The clock is ticking on San Diego County school districts to decide whether to bring students back to campus, continue distance learning or offer a hybrid learning model when the academic year begins next month.
The Cajon Valley Union School District in East County reopened Monday for in-person teaching for the first time since schools were ordered to close by public health orders. Every elementary and middle school is open in Cajon Valley.
Using money from the federal Coronavirus Aid, Relief, and Economic Security Act allocated for safety supplies, distance learning tools and learning loss recovery, Cajon Valley principals and their teams prepared a free summer learning program for interested families. While finalizing the district reopening plan early last month, the Cajon Valley management team along with union leaders discussed the practicality of starting small with the most conservative safety measures in place during summer.
“It’s such a blessing both to have our kids back on campus and also to start small and learn how to best implement the new safety guidelines ahead of all students coming back in August,” said Mike Kuhfal, principal at Flying Hills K-8 School of the Arts.
School districts are in a difficult spot as educators and administrators navigate rapidly changing information and work to come up with a plan to serve students.
Those decisions are being met with both criticism and praise.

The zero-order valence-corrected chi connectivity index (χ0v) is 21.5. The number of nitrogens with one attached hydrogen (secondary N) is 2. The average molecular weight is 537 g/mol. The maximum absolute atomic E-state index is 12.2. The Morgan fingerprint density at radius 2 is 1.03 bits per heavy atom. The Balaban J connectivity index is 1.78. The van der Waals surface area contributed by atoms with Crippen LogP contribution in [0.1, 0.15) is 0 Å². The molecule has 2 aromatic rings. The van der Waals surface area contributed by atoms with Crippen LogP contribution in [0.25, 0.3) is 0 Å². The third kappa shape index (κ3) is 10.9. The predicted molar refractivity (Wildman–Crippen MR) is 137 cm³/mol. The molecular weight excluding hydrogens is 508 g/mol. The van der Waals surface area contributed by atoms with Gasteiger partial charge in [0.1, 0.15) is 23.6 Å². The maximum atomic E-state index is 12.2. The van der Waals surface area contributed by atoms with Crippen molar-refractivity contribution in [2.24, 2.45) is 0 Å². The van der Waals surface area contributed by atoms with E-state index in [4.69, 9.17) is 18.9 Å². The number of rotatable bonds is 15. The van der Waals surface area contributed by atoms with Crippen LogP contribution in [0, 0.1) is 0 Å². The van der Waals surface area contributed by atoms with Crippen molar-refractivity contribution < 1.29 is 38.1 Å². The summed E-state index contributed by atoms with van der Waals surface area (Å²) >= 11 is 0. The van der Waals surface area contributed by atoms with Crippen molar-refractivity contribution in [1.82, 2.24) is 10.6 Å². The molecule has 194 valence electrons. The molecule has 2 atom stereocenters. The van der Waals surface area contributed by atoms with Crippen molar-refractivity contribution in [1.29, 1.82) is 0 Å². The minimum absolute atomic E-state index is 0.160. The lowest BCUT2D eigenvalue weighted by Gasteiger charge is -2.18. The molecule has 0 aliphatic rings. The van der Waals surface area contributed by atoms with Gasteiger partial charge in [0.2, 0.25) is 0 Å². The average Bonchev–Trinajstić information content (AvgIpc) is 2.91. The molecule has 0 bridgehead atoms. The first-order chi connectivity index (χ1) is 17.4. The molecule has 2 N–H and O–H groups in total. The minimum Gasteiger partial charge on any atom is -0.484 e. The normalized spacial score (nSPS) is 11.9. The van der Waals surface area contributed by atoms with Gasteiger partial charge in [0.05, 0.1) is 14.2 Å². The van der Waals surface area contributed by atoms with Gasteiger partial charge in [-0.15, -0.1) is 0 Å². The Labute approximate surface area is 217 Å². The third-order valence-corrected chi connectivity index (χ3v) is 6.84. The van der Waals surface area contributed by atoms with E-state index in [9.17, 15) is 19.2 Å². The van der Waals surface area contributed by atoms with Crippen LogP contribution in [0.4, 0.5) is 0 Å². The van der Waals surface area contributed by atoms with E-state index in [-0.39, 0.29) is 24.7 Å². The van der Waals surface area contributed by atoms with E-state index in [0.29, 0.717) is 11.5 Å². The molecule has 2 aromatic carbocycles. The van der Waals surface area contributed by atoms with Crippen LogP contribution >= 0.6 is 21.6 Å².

Faced with the resurgent coronavirus pandemic, the San Diego and Los Angeles unified school districts Monday announced jointly that school would reopen strictly online in August. President Trump voiced displeasure with the plan Tuesday, saying the school districts were making a “terrible mistake” by making students stay home for the upcoming term.
“I would tell parents and teachers that you should find yourself a new person, whoever’s in charge of that decision, because it’s a terrible decision,” Trump said in an interview with CBS News.
State Superintendent Tony Thurmond took a supportive stance during a Wednesday morning press conference.
“We want to acknowledge and commend that two of our largest districts (Los Angeles Unified School District and San Diego Unified School District), made the decision to start under distance learning in the best interest of their students’ and educators’ safety,” Thurmond said. “The order of the day is to keep planning for some form of in-person learning, but develop the contingency plans for distance learning. And to keep monitoring information and guidance from health officers.”
With more than 500,000 K-12 students attending more than 1,000 public and private schools in the county, one thing is for certain: there is no one-size-fits-all model for reopening.
When all San Diego school districts were forced to shut down on March 13, Cajon Valley staff and trustees immediately began weekly meetings via Zoom with employee groups and parents, which included virtual town hall meetings with every school community. These meetings led to the formation of its school reopening plan in the first week of June.
Those plans include four options: home school, complete distance learning with no physical school, a hybrid model that combines some physical school with some distance learning and five-day-a-week regular school, space permitting.
Justin Goodrich, Cajon Valley Middle School principal, said “by simulating what school is going to look like in the fall our teachers are fine- tuning our safety protocols and instructional plans. Cajon Valley Middle School is so excited to have our staff and students back on campus. Everyone is adhering to the social distance guidelines and showing a great deal of appreciation and respect for one another.”